You should have a strategic asset allocation mix that assumes that you don’t know what the future is going to hold.
-Ray Dalio (American billionaire, hedge fund manager, philanthropist)
The one thing I have learned since starting on this Personal Finance journey is the fact that no one can predict the future, be it in interest rates or market performance. With that knowledge, as Ray Dalio says in the quote above, it becomes imperative to follow an asset allocation like a route map. This complete guide will resolve all your queries about asset allocation.
What is asset allocation?
Investopedia defines asset allocation as – Asset allocation is an investment strategy that aims to balance risk and reward by apportioning a portfolio’s assets according to an individual’s goals, risk tolerance and investment horizon.
This definition is quite a handful and it makes sense to break it down. As pointed out, it is an investment strategy that helps in dividing your investment funds into various classes. The 3 factors that determine your asset allocation are:
As mentioned earlier, goal-based investing gives a far better idea of our destination and reason for investing. Your goal also determines the other two factors of risk tolerance and investment horizon.
Once you know your goal, you have a clear idea about the time horizon for which you can invest. So, if your child is 8 years old today and you know your need for his education expenses at 18, your time horizon is ten years
This has a lot to do with time horizon and even back up funding for the goal. With a longer time horizon, like 20 years to retirement, higher risk can be easily tolerated. As for the goal, suppose along with your investment for retirement, you are also eligible for a pension that you are looking at as bonus money and not accounting in your calculation for the retirement corpus, your risk tolerance would again be higher as your dependence on the corpus and it’s performance gets lowered.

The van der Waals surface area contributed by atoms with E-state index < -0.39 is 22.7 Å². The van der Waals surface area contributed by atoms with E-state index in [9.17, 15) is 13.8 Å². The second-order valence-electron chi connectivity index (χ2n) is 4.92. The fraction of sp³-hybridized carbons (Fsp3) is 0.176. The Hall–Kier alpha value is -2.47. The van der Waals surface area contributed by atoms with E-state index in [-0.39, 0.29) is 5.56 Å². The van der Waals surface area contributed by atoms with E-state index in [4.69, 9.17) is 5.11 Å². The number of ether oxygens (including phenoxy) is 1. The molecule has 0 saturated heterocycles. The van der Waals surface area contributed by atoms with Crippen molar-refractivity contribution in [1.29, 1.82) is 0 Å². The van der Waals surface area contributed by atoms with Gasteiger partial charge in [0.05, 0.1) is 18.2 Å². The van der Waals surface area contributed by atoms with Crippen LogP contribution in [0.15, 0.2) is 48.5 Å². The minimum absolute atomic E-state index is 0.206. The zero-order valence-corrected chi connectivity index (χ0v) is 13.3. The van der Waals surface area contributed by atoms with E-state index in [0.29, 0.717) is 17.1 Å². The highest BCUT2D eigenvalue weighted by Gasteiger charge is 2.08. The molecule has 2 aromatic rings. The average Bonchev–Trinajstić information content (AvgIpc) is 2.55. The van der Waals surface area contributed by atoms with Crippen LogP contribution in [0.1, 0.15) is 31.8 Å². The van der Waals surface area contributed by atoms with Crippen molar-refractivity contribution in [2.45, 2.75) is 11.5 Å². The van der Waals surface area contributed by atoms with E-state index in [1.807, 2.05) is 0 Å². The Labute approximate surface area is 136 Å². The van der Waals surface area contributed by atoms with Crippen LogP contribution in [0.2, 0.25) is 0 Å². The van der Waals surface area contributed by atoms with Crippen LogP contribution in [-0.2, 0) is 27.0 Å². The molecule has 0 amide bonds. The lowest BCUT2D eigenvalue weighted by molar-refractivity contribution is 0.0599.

Levels of asset allocation
There are various levels of allocation that you can look at. For most purposes, asset allocation is restricted to the asset classes of debt, equity and gold. In most cases, real estate just ends up toppling the asset allocation balance unfavorably, hiding any picture it could provide. If the assets in the other classes increase in the amount to reach the real asset levels, then you could look at including real estate in your asset allocation mix. Debt refers to investing done through bonds or debt mutual funds whereas investment is gold today is mostly done through gold funds or ETFs rather than holding on to the metal.
First level of asset allocation
In the first level, you would need to decide your bifurcation of funds into the main asset classes like debt, equity and gold. One of the most widely recommended asset allocations is 10% gold, 20% debt and 70% equity. However, considering the shoddy performance of Gold ETFs in India in the recent past, you could consider dividing your allocation just among debt and equity.
Another rule of thumb is to invest in equity as a percentage of 100 – your age. So, if you are 32, this rule tells you to invest 68% of your portfolio in equity with the remaining in debt. Since one size does not fit all and your age cannot be a real determinant of asset allocation, I am not much of a fan of this rule.
Ideally, fix an asset allocation for all your goals separately as they will follow a path of their own. For instance, when you are about 1 or 2 years away from needing the funds for your child’s education, it is ideal to put them in risk-free instruments to avoid them from the uncertainty of markets.